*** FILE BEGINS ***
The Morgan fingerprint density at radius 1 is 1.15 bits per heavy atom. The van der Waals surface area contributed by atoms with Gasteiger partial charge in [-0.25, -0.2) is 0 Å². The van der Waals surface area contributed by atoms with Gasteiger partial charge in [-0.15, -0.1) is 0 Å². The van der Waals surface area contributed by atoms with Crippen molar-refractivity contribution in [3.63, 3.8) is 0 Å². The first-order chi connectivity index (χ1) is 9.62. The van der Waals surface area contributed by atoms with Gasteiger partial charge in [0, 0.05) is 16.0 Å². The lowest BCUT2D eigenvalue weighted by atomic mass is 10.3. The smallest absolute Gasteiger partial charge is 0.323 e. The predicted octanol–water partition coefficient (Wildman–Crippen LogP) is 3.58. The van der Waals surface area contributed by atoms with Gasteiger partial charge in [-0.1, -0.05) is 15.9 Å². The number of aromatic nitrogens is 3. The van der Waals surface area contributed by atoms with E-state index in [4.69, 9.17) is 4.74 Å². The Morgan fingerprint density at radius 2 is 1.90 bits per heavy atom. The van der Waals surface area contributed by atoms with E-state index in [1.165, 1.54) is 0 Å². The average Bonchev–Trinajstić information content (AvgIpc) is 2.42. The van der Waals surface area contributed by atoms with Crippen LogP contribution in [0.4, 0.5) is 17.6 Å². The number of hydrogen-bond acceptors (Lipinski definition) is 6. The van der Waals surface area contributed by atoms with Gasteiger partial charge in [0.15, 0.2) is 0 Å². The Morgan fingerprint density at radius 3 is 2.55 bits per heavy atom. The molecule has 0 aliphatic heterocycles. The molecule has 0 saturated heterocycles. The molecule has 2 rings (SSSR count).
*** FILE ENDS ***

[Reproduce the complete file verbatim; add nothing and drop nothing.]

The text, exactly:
The Morgan fingerprint density at radius 1 is 1.15 bits per heavy atom. The van der Waals surface area contributed by atoms with Gasteiger partial charge in [-0.25, -0.2) is 0 Å². The van der Waals surface area contributed by atoms with Gasteiger partial charge in [-0.15, -0.1) is 0 Å². The van der Waals surface area contributed by atoms with Crippen molar-refractivity contribution in [3.63, 3.8) is 0 Å². The first-order chi connectivity index (χ1) is 9.62. The van der Waals surface area contributed by atoms with Gasteiger partial charge in [0, 0.05) is 16.0 Å². The lowest BCUT2D eigenvalue weighted by atomic mass is 10.3. The smallest absolute Gasteiger partial charge is 0.323 e. The predicted octanol–water partition coefficient (Wildman–Crippen LogP) is 3.58. The van der Waals surface area contributed by atoms with Gasteiger partial charge in [-0.1, -0.05) is 15.9 Å². The number of aromatic nitrogens is 3. The van der Waals surface area contributed by atoms with E-state index in [4.69, 9.17) is 4.74 Å². The Morgan fingerprint density at radius 2 is 1.90 bits per heavy atom. The van der Waals surface area contributed by atoms with E-state index in [1.165, 1.54) is 0 Å². The average Bonchev–Trinajstić information content (AvgIpc) is 2.42. The van der Waals surface area contributed by atoms with Crippen LogP contribution in [0.4, 0.5) is 17.6 Å². The number of hydrogen-bond acceptors (Lipinski definition) is 6. The van der Waals surface area contributed by atoms with Gasteiger partial charge in [0.15, 0.2) is 0 Å². The Morgan fingerprint density at radius 3 is 2.55 bits per heavy atom. The molecule has 0 aliphatic heterocycles. The molecule has 0 saturated heterocycles. The molecule has 2 rings (SSSR count).